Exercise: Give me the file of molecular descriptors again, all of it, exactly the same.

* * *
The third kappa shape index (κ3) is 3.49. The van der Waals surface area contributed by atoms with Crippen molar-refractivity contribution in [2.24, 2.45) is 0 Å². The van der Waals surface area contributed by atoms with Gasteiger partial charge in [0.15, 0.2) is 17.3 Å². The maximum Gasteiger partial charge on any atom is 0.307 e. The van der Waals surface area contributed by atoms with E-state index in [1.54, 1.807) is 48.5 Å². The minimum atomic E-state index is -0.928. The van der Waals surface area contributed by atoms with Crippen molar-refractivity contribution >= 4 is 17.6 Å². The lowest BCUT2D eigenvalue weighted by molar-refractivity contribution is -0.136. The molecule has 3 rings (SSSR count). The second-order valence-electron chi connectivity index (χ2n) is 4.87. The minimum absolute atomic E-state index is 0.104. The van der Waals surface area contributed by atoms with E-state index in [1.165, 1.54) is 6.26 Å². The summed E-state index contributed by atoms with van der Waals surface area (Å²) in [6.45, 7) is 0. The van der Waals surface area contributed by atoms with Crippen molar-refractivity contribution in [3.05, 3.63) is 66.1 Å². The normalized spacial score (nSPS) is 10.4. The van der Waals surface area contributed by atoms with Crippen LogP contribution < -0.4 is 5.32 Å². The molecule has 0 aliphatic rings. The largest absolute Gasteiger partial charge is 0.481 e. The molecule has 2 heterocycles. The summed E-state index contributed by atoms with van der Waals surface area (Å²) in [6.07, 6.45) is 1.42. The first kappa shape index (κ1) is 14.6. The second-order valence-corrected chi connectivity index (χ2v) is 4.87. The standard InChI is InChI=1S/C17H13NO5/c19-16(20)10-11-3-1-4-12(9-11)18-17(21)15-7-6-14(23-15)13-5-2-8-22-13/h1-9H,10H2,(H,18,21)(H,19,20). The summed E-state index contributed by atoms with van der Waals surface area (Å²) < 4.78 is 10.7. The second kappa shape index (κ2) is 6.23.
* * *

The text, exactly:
The third kappa shape index (κ3) is 3.49. The van der Waals surface area contributed by atoms with Crippen molar-refractivity contribution in [2.24, 2.45) is 0 Å². The van der Waals surface area contributed by atoms with Gasteiger partial charge in [0.15, 0.2) is 17.3 Å². The maximum Gasteiger partial charge on any atom is 0.307 e. The van der Waals surface area contributed by atoms with E-state index in [1.54, 1.807) is 48.5 Å². The minimum atomic E-state index is -0.928. The van der Waals surface area contributed by atoms with Crippen molar-refractivity contribution >= 4 is 17.6 Å². The lowest BCUT2D eigenvalue weighted by molar-refractivity contribution is -0.136. The molecule has 3 rings (SSSR count). The second-order valence-electron chi connectivity index (χ2n) is 4.87. The minimum absolute atomic E-state index is 0.104. The van der Waals surface area contributed by atoms with E-state index in [1.165, 1.54) is 6.26 Å². The summed E-state index contributed by atoms with van der Waals surface area (Å²) in [6.45, 7) is 0. The van der Waals surface area contributed by atoms with Crippen molar-refractivity contribution in [3.05, 3.63) is 66.1 Å². The normalized spacial score (nSPS) is 10.4. The van der Waals surface area contributed by atoms with Crippen LogP contribution < -0.4 is 5.32 Å². The molecule has 0 aliphatic rings. The largest absolute Gasteiger partial charge is 0.481 e. The molecule has 2 heterocycles. The summed E-state index contributed by atoms with van der Waals surface area (Å²) in [6.07, 6.45) is 1.42. The first kappa shape index (κ1) is 14.6. The second-order valence-corrected chi connectivity index (χ2v) is 4.87. The standard InChI is InChI=1S/C17H13NO5/c19-16(20)10-11-3-1-4-12(9-11)18-17(21)15-7-6-14(23-15)13-5-2-8-22-13/h1-9H,10H2,(H,18,21)(H,19,20). The summed E-state index contributed by atoms with van der Waals surface area (Å²) < 4.78 is 10.7. The second kappa shape index (κ2) is 6.23.